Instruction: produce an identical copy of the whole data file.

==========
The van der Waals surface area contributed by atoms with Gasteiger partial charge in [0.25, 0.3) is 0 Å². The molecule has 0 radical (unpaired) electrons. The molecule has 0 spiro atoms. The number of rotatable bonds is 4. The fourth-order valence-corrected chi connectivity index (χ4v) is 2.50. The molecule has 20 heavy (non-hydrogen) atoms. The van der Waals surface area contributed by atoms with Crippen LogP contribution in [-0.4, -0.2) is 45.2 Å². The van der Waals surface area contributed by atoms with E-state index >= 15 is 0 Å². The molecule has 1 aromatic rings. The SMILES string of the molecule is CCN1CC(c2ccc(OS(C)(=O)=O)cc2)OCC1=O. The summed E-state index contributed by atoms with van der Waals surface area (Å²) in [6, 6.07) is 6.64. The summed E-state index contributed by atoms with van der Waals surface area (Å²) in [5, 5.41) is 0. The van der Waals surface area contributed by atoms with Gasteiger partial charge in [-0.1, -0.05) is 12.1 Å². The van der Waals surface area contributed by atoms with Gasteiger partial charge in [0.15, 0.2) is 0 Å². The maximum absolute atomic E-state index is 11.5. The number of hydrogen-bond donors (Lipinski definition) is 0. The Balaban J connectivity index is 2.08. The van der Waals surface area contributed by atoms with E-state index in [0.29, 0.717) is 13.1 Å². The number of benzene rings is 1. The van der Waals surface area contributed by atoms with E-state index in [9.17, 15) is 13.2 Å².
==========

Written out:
The van der Waals surface area contributed by atoms with Gasteiger partial charge in [0.25, 0.3) is 0 Å². The molecule has 0 radical (unpaired) electrons. The molecule has 0 spiro atoms. The number of rotatable bonds is 4. The fourth-order valence-corrected chi connectivity index (χ4v) is 2.50. The molecule has 20 heavy (non-hydrogen) atoms. The van der Waals surface area contributed by atoms with Crippen LogP contribution in [-0.4, -0.2) is 45.2 Å². The van der Waals surface area contributed by atoms with E-state index >= 15 is 0 Å². The molecule has 1 aromatic rings. The SMILES string of the molecule is CCN1CC(c2ccc(OS(C)(=O)=O)cc2)OCC1=O. The summed E-state index contributed by atoms with van der Waals surface area (Å²) in [6, 6.07) is 6.64. The summed E-state index contributed by atoms with van der Waals surface area (Å²) in [5, 5.41) is 0. The van der Waals surface area contributed by atoms with Gasteiger partial charge in [-0.1, -0.05) is 12.1 Å². The van der Waals surface area contributed by atoms with Gasteiger partial charge in [0.15, 0.2) is 0 Å². The maximum absolute atomic E-state index is 11.5. The number of hydrogen-bond donors (Lipinski definition) is 0. The Balaban J connectivity index is 2.08. The van der Waals surface area contributed by atoms with E-state index in [0.29, 0.717) is 13.1 Å². The number of benzene rings is 1. The van der Waals surface area contributed by atoms with E-state index in [9.17, 15) is 13.2 Å².